This Florida Divorce Property Division Overview covers the general basics of how Florida law usually works when it comes to dividing the things you own and the money you owe with your spouse. Our separate Florida divorce business valuation overview goes in more detail about how your business is addressed in divorce, and is therefore not mentioned below.
The bottom line with Florida law is that, with few exceptions, you and your spouse should each receive one half of the “marital net worth” in your divorce. This means that you should get an amount of money, property, and debt that is equal to half the value of all “marital assets” minus all “marital liabilities.”
Notably, “marital assets” and “marital liabilities” usually will not include (1) assets inherited during the marriage that are always kept separate; (2) property owned prior to the marriage; or (3) liabilities that preexisted or were unrelated to the marriage. Such assets and liabilities are referred to as “non-marital” and are kept out of what is the usually equal division of “marital net worth” in a divorce.
By way of example, assume the following facts:
Your “marital assets” are worth two million dollars;
Your “marital liabilities” total one million dollars; and
Right before the divorce started, you inherited one million dollars that you deposited into a separate bank account and never mixed with any “marital assets.”
Under these facts, there would be a “marital net worth” of one million dollars ($2,000,000 in marital assets – $1,000,000 in marital liabilities = $1,000,000 marital net worth). In your divorce, you and your spouse would each leave the marriage with a “marital net worth” equal to five hundred thousand dollars ($1,000,000 “marital net worth” x 50% = $500,000 “marital net worth” for each spouse). Further, you would also keep your one-million-dollar inheritance, which is not a marital asset since you always kept it separate. After everything is said and done, your net worth after the divorce will be $1.5 million (your $500,000 share of the “marital net worth” + your $1,000,000 inheritance= $1,500,000).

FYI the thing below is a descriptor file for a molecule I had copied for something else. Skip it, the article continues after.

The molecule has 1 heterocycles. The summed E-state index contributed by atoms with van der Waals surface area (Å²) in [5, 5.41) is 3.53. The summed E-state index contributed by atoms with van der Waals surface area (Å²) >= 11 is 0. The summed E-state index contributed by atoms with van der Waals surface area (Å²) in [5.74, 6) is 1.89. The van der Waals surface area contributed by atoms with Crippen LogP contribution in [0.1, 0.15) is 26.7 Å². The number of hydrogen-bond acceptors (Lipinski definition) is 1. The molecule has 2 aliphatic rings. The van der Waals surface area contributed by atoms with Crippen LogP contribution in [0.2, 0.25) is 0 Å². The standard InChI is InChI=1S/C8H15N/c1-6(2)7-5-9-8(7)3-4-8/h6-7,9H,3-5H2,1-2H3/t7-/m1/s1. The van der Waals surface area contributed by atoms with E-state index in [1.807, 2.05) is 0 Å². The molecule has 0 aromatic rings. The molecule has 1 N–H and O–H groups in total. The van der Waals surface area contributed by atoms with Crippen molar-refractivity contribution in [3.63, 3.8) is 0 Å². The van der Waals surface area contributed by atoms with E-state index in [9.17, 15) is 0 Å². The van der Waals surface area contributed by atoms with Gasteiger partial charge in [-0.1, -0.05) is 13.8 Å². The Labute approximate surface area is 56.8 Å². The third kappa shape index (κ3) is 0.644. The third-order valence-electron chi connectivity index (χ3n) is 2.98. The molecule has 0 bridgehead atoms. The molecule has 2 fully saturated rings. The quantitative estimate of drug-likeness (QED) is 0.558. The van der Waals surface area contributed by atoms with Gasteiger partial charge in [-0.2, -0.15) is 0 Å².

Usually, each individual asset and liability is not literally split equally. Instead, each person will receive certain assets and liabilities, so that each spouse leaves the marriage with approximately the same “marital net worth.” In certain situations, where most of the “marital net worth” is tied up in a house or business, it may be necessary for assets to be sold, or for one spouse to make payments to the other over time in order for each spouse to have an equal “marital net worth” after the divorce.
Dividing property in a Florida sounds simple in principle. It can be, but there can also be complications. Most of the squabbling/litigation with dividing property is over: (1) determining the value of an asset; (2) determining the date used to identify and value an marital assets/liabilities; (3) determining whether an asset/liability is “marital” or “non-marital”; (4) determining whether there is any “equitable basis” for one spouse to receive an “unequal” amount of the marital assets/liabilities; and (5) determining whether either spouse wrongfully secreted “marital assets” or wrongfully incurred “marital liabilities.” These sub-issues of dividing property and debt in divorce are explained further below.
Determining the value of an asset:
While it is simple to figure out the value of a bank account or credit card debt by looking at the appropriate financial statements, other assets are not as easy to value and necessitate a forensic accountant or appraiser for a more definite valuation as part of a Florida divorce property division. This is especially the case with businesses, which are covered in more depth in this Florida Divorce Valuation Overview.
Valuation issues requiring an appraiser also commonly come up when the marital assets include real estate, alternative investments, yachts, jewelry, art, and other collectibles. Although you may feel like the costs of the lawyers are already high enough for you to pay, it can be worth your money to obtain appraisals on the value of any unique marital asset to ensure you are not shorting yourself in a settlement by placing too high or low of a value on an asset.
Determining the date for identifying and valuing marital assets/liabilities:
Contrary to general thinking, in Florida, an asset or liability is “presumed” to be “marital” if it existed on the date the divorce was filed, with the date for identifying marital assets/liabilities usually being the “filing date” of the divorce. Many people are shocked to learn that assets/liabilities that accumulate during long periods of separation can be “marital,” even when a spouse has moved on and is living with a separate person.